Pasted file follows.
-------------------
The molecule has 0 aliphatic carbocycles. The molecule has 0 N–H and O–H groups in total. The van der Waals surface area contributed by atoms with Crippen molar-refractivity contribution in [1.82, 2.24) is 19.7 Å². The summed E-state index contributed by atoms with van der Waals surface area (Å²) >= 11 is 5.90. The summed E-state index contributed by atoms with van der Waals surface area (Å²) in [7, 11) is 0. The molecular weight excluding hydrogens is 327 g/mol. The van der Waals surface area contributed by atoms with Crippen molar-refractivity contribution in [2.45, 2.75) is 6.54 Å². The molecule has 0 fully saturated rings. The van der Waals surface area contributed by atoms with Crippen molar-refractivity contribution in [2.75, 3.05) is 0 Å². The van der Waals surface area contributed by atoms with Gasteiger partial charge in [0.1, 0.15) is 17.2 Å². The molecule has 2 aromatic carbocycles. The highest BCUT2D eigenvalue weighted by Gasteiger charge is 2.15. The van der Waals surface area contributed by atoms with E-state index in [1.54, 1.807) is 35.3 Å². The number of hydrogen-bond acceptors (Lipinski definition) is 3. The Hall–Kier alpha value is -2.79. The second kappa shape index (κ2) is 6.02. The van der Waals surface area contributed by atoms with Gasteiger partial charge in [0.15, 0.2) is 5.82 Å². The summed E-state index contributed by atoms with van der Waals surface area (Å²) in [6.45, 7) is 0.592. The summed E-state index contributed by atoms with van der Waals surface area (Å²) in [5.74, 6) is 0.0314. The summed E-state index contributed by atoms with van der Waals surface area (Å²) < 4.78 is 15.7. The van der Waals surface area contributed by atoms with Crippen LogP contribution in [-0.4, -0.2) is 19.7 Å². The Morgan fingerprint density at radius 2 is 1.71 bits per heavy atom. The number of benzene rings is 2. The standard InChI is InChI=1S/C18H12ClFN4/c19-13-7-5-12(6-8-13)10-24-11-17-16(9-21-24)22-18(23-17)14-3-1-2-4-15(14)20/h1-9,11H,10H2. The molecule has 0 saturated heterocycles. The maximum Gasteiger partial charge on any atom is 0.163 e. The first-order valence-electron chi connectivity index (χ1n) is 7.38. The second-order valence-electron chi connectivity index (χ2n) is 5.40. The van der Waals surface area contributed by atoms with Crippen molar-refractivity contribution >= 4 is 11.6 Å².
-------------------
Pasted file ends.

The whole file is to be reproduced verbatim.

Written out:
The molecule has 0 aliphatic carbocycles. The molecule has 0 N–H and O–H groups in total. The van der Waals surface area contributed by atoms with Crippen molar-refractivity contribution in [1.82, 2.24) is 19.7 Å². The summed E-state index contributed by atoms with van der Waals surface area (Å²) >= 11 is 5.90. The summed E-state index contributed by atoms with van der Waals surface area (Å²) in [7, 11) is 0. The molecular weight excluding hydrogens is 327 g/mol. The van der Waals surface area contributed by atoms with Crippen molar-refractivity contribution in [2.45, 2.75) is 6.54 Å². The molecule has 0 fully saturated rings. The van der Waals surface area contributed by atoms with Crippen molar-refractivity contribution in [2.75, 3.05) is 0 Å². The van der Waals surface area contributed by atoms with Gasteiger partial charge in [0.1, 0.15) is 17.2 Å². The molecule has 2 aromatic carbocycles. The highest BCUT2D eigenvalue weighted by Gasteiger charge is 2.15. The van der Waals surface area contributed by atoms with E-state index in [1.54, 1.807) is 35.3 Å². The number of hydrogen-bond acceptors (Lipinski definition) is 3. The Hall–Kier alpha value is -2.79. The second kappa shape index (κ2) is 6.02. The van der Waals surface area contributed by atoms with Gasteiger partial charge in [0.15, 0.2) is 5.82 Å². The summed E-state index contributed by atoms with van der Waals surface area (Å²) in [6.45, 7) is 0.592. The summed E-state index contributed by atoms with van der Waals surface area (Å²) in [5.74, 6) is 0.0314. The summed E-state index contributed by atoms with van der Waals surface area (Å²) < 4.78 is 15.7. The van der Waals surface area contributed by atoms with Crippen LogP contribution in [-0.4, -0.2) is 19.7 Å². The Morgan fingerprint density at radius 2 is 1.71 bits per heavy atom. The number of benzene rings is 2. The standard InChI is InChI=1S/C18H12ClFN4/c19-13-7-5-12(6-8-13)10-24-11-17-16(9-21-24)22-18(23-17)14-3-1-2-4-15(14)20/h1-9,11H,10H2. The molecule has 0 saturated heterocycles. The maximum Gasteiger partial charge on any atom is 0.163 e. The first-order valence-electron chi connectivity index (χ1n) is 7.38. The second-order valence-electron chi connectivity index (χ2n) is 5.40. The van der Waals surface area contributed by atoms with Crippen molar-refractivity contribution >= 4 is 11.6 Å².